Fusebits can be set by switching specific bits (1) on / off. Additionally, when the microcontroller has optional bits, you can selected specific values of these bits from the drop-down lists (2). You can also set lockbits (3), and erase the microcontroller's memory along with resetting the lockbits (4). Uploading and reading the microcontroller batch file is also possible (5). In the text box (6) are displayed messages from "avrdude". As a reminder I will only write, that the bit turned on, in the case of fusebits and lockbits, has the value 0 and bit turned off has the value 1. Setting the optional bits by means of controls is one hundred percent safe. In the situation when the program detects that a given microcontroller has no setting which was selected, it will display an appropriate message and restore the value of fusebits to the last correct one. If you want to load or read a microcontroller batch file, first select the file from disk to be uploaded, or indicate the file in disk which you want to save the batch file. This is done using the dialog box, separately for FLASH and EEPROM. Only after selecting / indicating a file, buttons will appear that will allow the recording or reading from the microcontroller. However, to perform one of these operations, select the checkbox, depending on the type of memory for which the operation is to be performed. If no any checkbox is selected, the read / write will not be possible.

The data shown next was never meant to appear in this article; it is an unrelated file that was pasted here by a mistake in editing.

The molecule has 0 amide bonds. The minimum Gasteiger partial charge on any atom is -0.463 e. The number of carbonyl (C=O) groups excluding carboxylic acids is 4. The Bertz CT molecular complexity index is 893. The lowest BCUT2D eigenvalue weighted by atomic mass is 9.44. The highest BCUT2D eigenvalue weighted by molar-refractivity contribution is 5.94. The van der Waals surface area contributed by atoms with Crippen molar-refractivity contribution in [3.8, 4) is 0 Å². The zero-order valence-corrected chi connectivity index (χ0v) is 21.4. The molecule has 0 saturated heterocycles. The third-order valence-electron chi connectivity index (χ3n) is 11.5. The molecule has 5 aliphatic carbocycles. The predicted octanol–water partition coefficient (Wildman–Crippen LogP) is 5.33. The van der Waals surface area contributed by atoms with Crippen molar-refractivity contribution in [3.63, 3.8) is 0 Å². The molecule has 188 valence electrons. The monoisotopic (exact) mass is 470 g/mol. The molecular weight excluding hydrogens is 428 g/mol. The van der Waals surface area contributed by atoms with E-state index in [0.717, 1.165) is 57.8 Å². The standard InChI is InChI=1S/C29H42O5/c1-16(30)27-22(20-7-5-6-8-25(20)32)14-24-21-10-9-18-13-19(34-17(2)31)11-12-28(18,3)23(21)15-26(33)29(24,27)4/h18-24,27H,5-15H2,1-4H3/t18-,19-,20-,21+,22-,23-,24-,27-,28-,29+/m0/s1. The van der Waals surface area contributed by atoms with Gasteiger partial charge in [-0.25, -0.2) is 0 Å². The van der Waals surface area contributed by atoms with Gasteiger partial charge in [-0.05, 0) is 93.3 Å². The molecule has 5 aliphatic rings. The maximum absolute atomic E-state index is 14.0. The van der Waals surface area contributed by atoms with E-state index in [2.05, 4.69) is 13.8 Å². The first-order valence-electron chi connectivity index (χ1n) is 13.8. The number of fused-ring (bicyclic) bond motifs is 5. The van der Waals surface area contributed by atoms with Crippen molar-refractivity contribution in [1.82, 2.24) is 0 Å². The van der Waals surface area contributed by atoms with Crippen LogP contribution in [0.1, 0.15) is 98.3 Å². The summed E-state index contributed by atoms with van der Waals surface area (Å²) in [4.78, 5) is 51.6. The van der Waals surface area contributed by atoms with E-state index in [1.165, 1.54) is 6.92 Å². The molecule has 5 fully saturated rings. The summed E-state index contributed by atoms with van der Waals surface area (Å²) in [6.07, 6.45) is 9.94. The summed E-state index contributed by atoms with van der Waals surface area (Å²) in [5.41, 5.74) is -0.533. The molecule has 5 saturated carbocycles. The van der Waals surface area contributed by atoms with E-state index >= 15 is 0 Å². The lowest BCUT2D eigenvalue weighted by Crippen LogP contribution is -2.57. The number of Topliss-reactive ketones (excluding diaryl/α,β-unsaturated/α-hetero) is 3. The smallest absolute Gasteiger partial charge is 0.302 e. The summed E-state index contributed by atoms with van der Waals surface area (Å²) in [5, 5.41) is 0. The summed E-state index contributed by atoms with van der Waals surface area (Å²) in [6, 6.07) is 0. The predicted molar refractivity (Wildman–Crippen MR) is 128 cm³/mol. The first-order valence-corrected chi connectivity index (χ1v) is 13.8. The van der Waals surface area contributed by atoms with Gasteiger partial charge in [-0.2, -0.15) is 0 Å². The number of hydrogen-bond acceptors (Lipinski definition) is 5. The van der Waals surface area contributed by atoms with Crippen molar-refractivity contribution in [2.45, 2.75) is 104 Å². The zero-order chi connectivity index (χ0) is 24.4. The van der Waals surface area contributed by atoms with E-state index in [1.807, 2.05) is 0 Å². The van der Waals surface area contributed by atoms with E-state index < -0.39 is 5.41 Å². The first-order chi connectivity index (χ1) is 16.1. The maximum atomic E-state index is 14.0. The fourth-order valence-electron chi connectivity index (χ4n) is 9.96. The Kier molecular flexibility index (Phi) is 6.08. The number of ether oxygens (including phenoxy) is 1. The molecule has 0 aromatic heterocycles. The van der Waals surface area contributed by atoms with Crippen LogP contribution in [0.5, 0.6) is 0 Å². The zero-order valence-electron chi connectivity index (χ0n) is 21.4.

The application has been tested with the programmer USBAsp and Arduino UNO. Please advise how applications work with other programmers.
System requirements: Apple computer with an Intel processor, operating system min. macOS 10.11
- v 1.2.1 (06.2018)
Repair bug in serial port communication.
- v 1.2.0 (06.2018)
The possibility of using "avrdude" from Arduino app has been added. "avrdude" should be search in the "Arduino15" folder, in folder Library on user account.
- v 1.1.5 (01.2018)
Prepared for macOS 10.13 (HighSierra)
First release in AppStore.
- v 1.0.3 (10.2016)
Prepared for macOS 10.12 (Sierra)
Fixed bug preferences panel.
- v 1.0.2 (03.2016)
Added new device: ATmega 48PB, ATmega 88PB, ATmega 168PB, ATtiny 28, ATmega 32M1, AT09s2333.
Supports "avrdude" version 6.3.
Fixed a bug preferences file on different users accounts.
- v 1.0.1 (02.2016)
Added manual entry path to "avrdude".
Fixed a bug that prevented the correct reading fusebits when ussing app on different users accounts.
- v 1.0 (01.2016)